A nameless young character goes into travels to the country, meeting some acquaintances and strangers as well, having banal conversations, dedicating his existence into daily mundane ... See full summary »
When household tensions and a sense of worthlessness overcome Evan, he finds escape when he clings with the orphans of a throw-away society. The runaways hold on to each other like a family... See full summary »
Five young losers spend their days and nights wasting their lives away, hanging out in parking lots and occasionally mentioning that they might want to make something of themselves... someday. On this particular night, they are visited by an old high school friend who has escaped their suburban town to become a pop star. Written by
Andy Bogursky <email@example.com>
Eric Bogosian has written and performed extensively for the theater. I have seen him as a solo performer, as well as his plays "Talk Radio" and "SubUrbia". Having admired his work on the stage, one wondered what kind of treatment those plays would get. Luckily, he was able to adapt them to the screen, himself. I had seen this movie when it came out, so when it showed on cable recently, I decided to take another look. While it's a work that perhaps was marketed as a comedy, this work is much more than that. This film dares to take a look at one of the most prevalent problems in the American society.
Richard Linkletter was perhaps the right choice for directing "SubUrbia" since he has a keen eye for the "slackers" in our society. These individuals are perhaps puzzling to a lot of other cultures, but it appears there's a trend among young people all over that come from homes where parents and children inhabit different worlds.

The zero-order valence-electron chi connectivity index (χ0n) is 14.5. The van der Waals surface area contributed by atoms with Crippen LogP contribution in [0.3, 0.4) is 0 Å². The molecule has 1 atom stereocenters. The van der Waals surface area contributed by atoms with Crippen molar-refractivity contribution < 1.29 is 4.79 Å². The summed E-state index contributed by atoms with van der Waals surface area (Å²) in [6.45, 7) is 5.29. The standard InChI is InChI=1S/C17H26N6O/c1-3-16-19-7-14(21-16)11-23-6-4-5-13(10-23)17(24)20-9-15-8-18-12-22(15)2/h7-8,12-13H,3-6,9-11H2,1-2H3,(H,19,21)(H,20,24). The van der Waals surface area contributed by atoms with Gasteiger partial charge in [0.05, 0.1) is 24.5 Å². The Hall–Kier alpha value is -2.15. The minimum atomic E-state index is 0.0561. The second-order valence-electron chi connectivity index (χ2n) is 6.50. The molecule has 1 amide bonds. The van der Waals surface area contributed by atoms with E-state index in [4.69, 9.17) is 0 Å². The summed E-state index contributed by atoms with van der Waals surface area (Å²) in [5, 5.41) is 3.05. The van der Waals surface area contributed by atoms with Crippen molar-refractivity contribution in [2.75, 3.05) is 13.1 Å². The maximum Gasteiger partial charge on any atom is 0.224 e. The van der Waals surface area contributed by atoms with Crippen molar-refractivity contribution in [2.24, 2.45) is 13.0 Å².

The phenomenon of the American suburban youth is well presented in this movie where there is no parent authority around to supervise what these kids are doing. The culture of hanging out without any purpose, or meaning, is a problem in that in most cases, leads into drugs, sex, and alienation from what is known as normal society, thus creating people like the ones this movie is portraying.
In a way, Hollywood films have added to this anti hero sub culture, so prevalent in the country. When there are no strong figures either at home, school, or government, young people tend to gravitate toward friends who they feel comfortable with, shying away from reality and responsibility.
It is the convenience store owner, a Pakistani, who puts things in perspective. While these kids are wasting their time, he is working on his degree and will make something out of himself, which is a theme that has been explored by other great American writers, like Arthur Miller, in "A Death of a Salesman". The same American dream, where everything is possible, is wasted in these young people. At the same time, it's the immigrant who wants to make that dream a reality in his life because he has experienced hard times in his own country.
Mr. Linkletter's choice of a cast is brilliant. He gathered the talents of Giovanni Ribisi, Parker Posey, Amie Carey, Nicky Katt, Steve Zahn, Jayce Bartok, Dina Spybey to give life to these lost souls in search of identity in the heart of the American counter culture that is generated by the boredom of the suburbs and the erosion of the family in this country.
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